August 6, 2020

US: FBI investigating suicide of Epstein

0
0



Pin It

From Newsmax

The FBI is investigating the suicide of Jeffrey Epstein in jail, where he was awaiting trial on sex-trafficking charges.

Epstein was found unresponsive in his cell Saturday morning at the Manhattan Correctional Center, according to a statement from the Federal Bureau of Prisons.

The Fire Department said it received a call at 6:39 a.m. Saturday that Epstein was in cardiac arrest, and he was pronounced dead at New York Presbyterian-Lower Manhattan Hospital.

His arrest last month launched separate investigations into how authorities handled his case initially when similar charges were first brought against him in Florida more than a decade ago. U.S. Labor Secretary Alexander Acosta resigned last month after coming under fire for overseeing that deal when he was U.S. attorney in Miami.

Epstein, 66, had pleaded not and was facing up to 45 years in prison if convicted.

The Bureau of Prisons confirmed that he had been housed in the jail’s Special Housing Unit, a heavily secured part of the facility that separates high-profile inmates from the general population. Until recently, the same unit had been home to the Mexican drug lord Joaquin “El Chapo” Guzman, who is now serving a life sentence at the so-called Supermax prison in Colorado.

A little over two weeks ago, Epstein was found on the floor of his jail cell with bruises on his neck, according to a person familiar with the matter who spoke on condition of anonymity. At the time, it was not clear whether the injuries were self-inflicted or from an assault.

Epstein’s death is likely to raise questions about how the Bureau of Prisons ensures the welfare of high-profile inmates. In October, Boston gangster James “Whitey” Bulger was killed in a federal prison in West Virginia where had just been transferred.

Cameron Lindsay, a former warden who ran three federal lockups, said the death represents “an unfortunate and shocking failure, if proven to be a suicide.”

“Unequivocally, he should have been on active suicide watch and therefore under direct and constant supervision,” Lindsay said. “When you have an inmate as high profile as Epstein, it’s absolutely imperative the warden set the tone with his or her leadership to ensure these kinds of incidents don’t happen.”

The FBI is investigating the suicide, the Bureau of Prisons said.

On Friday, more than 2,000 pages of documents were released related to a since-settled lawsuit against Epstein’s ex-girlfriend by Virginia Giuffre, one of Epstein’s accusers. The records contain graphic allegations against Epstein, as well as the transcript of a 2016 deposition of Epstein in which he repeatedly refused to answer questions to avoid incriminating himself.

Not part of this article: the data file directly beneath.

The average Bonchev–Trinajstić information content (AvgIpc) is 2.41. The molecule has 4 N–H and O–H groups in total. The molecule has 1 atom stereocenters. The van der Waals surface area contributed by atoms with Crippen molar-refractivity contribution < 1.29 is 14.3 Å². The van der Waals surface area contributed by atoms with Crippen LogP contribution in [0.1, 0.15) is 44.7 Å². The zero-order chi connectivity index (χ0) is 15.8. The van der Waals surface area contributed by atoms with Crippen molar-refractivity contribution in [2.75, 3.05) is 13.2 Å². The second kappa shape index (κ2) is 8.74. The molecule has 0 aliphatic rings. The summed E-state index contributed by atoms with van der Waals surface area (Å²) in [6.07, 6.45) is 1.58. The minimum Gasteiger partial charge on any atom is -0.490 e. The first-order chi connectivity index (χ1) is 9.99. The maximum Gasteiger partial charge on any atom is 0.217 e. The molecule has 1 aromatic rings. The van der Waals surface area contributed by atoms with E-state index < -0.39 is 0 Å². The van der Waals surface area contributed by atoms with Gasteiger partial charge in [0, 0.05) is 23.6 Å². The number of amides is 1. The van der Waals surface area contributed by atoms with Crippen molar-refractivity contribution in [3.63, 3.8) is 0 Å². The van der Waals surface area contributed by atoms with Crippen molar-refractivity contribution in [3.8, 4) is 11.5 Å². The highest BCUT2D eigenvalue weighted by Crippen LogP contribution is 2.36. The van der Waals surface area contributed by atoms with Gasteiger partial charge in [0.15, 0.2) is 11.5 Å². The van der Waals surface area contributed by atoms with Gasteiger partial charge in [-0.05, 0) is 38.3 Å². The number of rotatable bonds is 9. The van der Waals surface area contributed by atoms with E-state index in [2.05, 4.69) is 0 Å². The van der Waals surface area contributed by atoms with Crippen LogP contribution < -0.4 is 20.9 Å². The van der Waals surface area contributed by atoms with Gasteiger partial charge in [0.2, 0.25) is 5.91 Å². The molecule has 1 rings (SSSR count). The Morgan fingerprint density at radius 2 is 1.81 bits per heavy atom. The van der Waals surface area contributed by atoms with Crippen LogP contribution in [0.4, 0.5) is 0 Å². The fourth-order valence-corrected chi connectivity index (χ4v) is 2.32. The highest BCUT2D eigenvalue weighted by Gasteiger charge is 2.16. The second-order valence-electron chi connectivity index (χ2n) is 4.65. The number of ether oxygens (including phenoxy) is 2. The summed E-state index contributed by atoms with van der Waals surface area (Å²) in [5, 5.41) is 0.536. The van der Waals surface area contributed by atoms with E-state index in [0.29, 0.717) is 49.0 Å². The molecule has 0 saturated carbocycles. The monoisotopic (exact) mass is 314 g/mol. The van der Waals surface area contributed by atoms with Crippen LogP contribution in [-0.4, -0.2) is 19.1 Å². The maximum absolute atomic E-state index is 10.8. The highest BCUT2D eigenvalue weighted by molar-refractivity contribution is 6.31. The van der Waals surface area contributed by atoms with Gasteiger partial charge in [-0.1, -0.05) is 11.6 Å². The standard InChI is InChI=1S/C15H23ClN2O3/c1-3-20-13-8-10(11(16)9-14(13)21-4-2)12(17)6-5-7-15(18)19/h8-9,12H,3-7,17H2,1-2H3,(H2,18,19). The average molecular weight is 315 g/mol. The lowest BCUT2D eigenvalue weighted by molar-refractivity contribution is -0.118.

Sigrid McCawley, Giuffre’s attorney, said Epstein’s suicide less than 24 hours after the documents were unsealed “is no coincidence.” McCawley called on federal authorities to continue their investigation, focusing on Epstein associates who she said “participated and facilitated Epstein’s horrifying sex trafficking scheme.”

“The reckoning of accountability begun by the voices of brave and truthful victims should not end with Jeffrey Epstein’s cowardly and shameful suicide,” McCawley said in a statement. “The victims await the true justice they have sought and deserve.”

Other accusers and their lawyers reacted to the news with frustration that the financier won’t have to face them in court.

“We have to live with the scars of his actions for the rest of our lives, while he will never face the consequences of the crimes he committed the pain and trauma he caused so many people,” accuser Jennifer Araoz said in a statement.

Brad Edwards, a Florida lawyer for nearly two dozen other accusers, said that “this is not the ending anyone was looking for.”

“The victims deserved to see Epstein held accountable, and he owed it to everyone he hurt to accept responsibility for all of the pain he caused,” Edwards said in a statement.

Before his legal troubles, Epstein led a life of extraordinary luxury that drew powerful people into his orbit.

He socialized with princes and presidents and lived on a 100-acre private island in the Caribbean and one of the biggest mansions in New York. A college dropout, he became a sought-after benefactor of professors and scientists, donating millions of dollars in donations to Harvard University and other causes.

Still, it was never entirely clear how the middle-class Brooklyn math whiz became a Wall Street master of high finance.

The somewhat reclusive Epstein splashed into the news in 2002 after a New York tabloid reported he had lent his Boeing 727 to ferry former President Bill Clinton and other notables on an AIDS relief mission to Africa.

Magazine profiles followed and established Epstein’s reputation as a stealthy yet exorbitantly successful money man with a gilded social circle and as somewhat ascetic streak.

His friends over the years have included Donald Trump, Britain’s Prince Andrew and former Harvard law professor Alan Dershowitz.